How Learning SEO Changed The Way I View Websites
Whenever I talk to my family or friends, school and careers will often come up and they’ll ask me what I’m doing for work. Recently my response has been, “I’m doing Search Engine Optimization (SEO),” which is often met with a blank stare.
You know what I’m talking about; we’ve all experienced this elevator stare before. It’s the kind you get when you step inside a confined room with an absolute stranger, and for the next few moments, you experience the most awkward of silences.
That is the stare I get when I bring up SEO, mainly because my family and friends have absolutely no idea what optimizing websites even means. I always have to start by breaking it down something like this:
“By analyzing the algorithm behind the search engine, I can discover how websites I’m working with can rank higher in the search engine and be more accessible to potential consumers. For example, if you have ever shopped online for furniture, you probably noticed that every search yielded the same big retail giants. Those companies are able to claim the top search results partially because of their website traffic, optimized keywords, backlinks, etc. There’s a method to the madness.”
Typically they act as though they understand, mostly just to move the conversation along, but they still have no idea how or why websites are built the way they are or how Google sorts rankings.
And understandably. Why would you even want to know that? Why is that useful?
A couple of months ago, I was in the same boat, however I can confidently say that picking up the basics of SEO has forever changed the way I view websites… and streaming services, the app store, and anywhere that there is a search bar. That’s right, you can even optimize for Amazon.
Most of it makes more sense when you get in the nitty gritty and get your hands dirty, however, here are a few insights from my personal crash-course in learning website optimization.
When googling a query into the search engine, the results page will list thousands of results. Each of these results is ranked based on how much Google values and trusts the content based on that word, question, or phrase.
For example, when entering the term “tacos near me” in the search engine, Google has indexed every taco restaurant in your area that has a digital presence based on hundreds of different factors that Google takes into account.
Some of these ranking considerations are related to website design (site speed, information structure, use experience, etc.), however rankings also depend on keywords and backlinks. More on that later. To get in the top 10 results, Google’s algorithms have to think that you are the authority on a topic or that you’re mostly likely what people are looking for based on search behavior.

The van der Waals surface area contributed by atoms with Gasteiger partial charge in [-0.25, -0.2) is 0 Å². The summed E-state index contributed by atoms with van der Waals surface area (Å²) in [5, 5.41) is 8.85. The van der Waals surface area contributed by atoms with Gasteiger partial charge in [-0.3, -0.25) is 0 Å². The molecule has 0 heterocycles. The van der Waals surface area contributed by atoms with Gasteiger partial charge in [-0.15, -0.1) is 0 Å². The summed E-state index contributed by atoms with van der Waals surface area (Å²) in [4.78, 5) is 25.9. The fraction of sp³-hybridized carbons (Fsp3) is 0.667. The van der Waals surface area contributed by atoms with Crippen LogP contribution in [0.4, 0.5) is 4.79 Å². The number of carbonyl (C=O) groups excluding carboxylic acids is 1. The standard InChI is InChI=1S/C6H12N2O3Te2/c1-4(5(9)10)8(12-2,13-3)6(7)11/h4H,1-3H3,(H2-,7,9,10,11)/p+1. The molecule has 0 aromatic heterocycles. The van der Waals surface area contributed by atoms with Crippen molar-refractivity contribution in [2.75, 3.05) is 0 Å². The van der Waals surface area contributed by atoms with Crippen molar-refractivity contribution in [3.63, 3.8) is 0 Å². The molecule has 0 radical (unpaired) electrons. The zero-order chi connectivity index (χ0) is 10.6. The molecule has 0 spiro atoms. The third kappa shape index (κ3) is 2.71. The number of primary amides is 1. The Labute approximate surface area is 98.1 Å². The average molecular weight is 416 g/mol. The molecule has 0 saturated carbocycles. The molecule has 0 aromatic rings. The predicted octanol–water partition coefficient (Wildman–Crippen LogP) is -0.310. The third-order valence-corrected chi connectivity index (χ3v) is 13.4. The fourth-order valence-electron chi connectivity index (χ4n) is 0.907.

Before learning the ins and outs, I thought the results Google pulled up were just the most popular. Although this is partially true, being the most popular is a lot of very intentional work; they have developed a lot of trust with Google by developing credibility.
The phrase “keywords” had zero meaning to me several months ago. I would read my favorite sites, naively thinking that the content that was created out of passion, choosing words for impact, clarity, and meaning. The idea of keywords had never crossed my mind.
Keywords are the words or phrases copywriters and developers will incorporate into their websites to help Google define what the page is about.
By scattering throughout their site, they can try and rank for them. These keywords help improve search visibility and can help generate traffic. Rather than just writing a sentence, they first use research tools to figure out what variation of a phrase people are most likely to search for, and then scatter those variations throughout their website.
For me, it helped to think about it like my resume. If I’m applying for a job that’s looking for skills in marketing or data analytics, I’d be sure to integrate those exact phases into my resume so that potential employers know that I can do the job they are looking for. “Excel” or “SQL” may be better signals than “Spreadsheet” because they are looking for something specific.
When we as searchers get on these engines, generally we’re looking for a pretty specific insight. I now better appreciate how much time has been spent to optimize those pages. Almost every sentence and every word could be strategically placed to help rank for different terms.
Be Intentional With Keywords
Once you’ve pulled back the inner workings of the internet, every small business owner in your network has questions. A couple of weeks ago, a family friend asked if I could help optimize his BBQ catering website. I was glad to take a look.